According to the old saying, a fool and his money will soon part ways. After their cryptocurrency investments fell further into worthlessness, once smug cryptocurrency punters have learned a painful lesson.
Over the centuries, investors who are greedy have suffered great losses due to investment bubbles. In 17th-century Holland, “Tulipmania” saw bulbs rise in value to the point that they were worth more than homes before reality hit.
Not only fools throw their savings away in pursuit of quick money. Sir Isaac Newton lost as much as £40m to the South Sea Bubble in the 1700s.
According to the greater fool theory, asset prices rise only because a “greater fool”, is willing to purchase them. The market eventually sees the light and leaves the greatest fool with nothing.
In just one month, more than £1 trillion was wiped from the cryptocurrency market’s value. From its April peak of £48,000, Bitcoin’s flagship cryptocurrency is now below £17,000 a coin.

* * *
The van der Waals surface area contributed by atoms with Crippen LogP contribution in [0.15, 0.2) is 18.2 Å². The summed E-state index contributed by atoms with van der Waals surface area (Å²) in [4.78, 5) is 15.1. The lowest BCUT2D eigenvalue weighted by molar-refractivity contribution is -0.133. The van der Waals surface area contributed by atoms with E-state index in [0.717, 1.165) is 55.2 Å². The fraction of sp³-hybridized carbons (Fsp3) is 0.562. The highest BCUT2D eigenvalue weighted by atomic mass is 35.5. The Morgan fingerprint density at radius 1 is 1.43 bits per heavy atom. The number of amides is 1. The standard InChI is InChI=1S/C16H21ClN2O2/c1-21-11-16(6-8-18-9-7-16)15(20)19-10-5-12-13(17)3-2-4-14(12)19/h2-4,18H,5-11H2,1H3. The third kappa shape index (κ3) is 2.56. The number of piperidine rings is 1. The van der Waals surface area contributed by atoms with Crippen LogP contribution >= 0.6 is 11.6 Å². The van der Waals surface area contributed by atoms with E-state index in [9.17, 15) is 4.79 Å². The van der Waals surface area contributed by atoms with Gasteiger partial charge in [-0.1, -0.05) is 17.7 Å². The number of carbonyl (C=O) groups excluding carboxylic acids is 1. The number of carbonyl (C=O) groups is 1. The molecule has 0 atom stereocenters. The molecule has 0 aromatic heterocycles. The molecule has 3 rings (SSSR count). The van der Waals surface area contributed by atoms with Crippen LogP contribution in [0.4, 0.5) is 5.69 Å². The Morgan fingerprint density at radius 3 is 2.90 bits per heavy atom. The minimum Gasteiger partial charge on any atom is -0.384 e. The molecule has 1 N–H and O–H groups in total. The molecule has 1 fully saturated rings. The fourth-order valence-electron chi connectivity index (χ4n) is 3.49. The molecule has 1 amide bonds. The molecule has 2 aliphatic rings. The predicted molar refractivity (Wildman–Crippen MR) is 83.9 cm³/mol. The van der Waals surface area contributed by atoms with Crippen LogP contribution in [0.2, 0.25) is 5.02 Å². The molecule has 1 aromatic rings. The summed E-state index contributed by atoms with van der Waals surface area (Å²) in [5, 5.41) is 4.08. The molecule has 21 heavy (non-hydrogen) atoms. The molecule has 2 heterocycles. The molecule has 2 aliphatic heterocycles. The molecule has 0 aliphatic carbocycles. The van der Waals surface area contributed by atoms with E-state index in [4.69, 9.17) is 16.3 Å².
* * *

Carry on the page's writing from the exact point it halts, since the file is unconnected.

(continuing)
Fear of missing out is what fuels bubbles. Much of the hype surrounding crypto was created by social media and online forums. The greater the amount of money that floods into a currency, the higher its value becomes.
Investors are now using the same forums to share numbers for help with people who have lost everything.
This month’s collapse shows how vulnerable we are to pyramid schemes. Regulating basic human greed will not stop it. Investors who are now suffering from losses must take responsibility.
There has never been a legitimate get-rich-quick investment. The value of any cryptocurrency is a fallacy. Smart investors are able to make money by taking a risk before the more ignorant investors.
It is no accident that cryptocurrency peaked during the pandemic when people had enough savings to spare.
Bitcoin and other cryptocurrencies were described as “digital gold” that could be used to hedge against inflation. Crypto has been tested and it has proven to be almost worthless.
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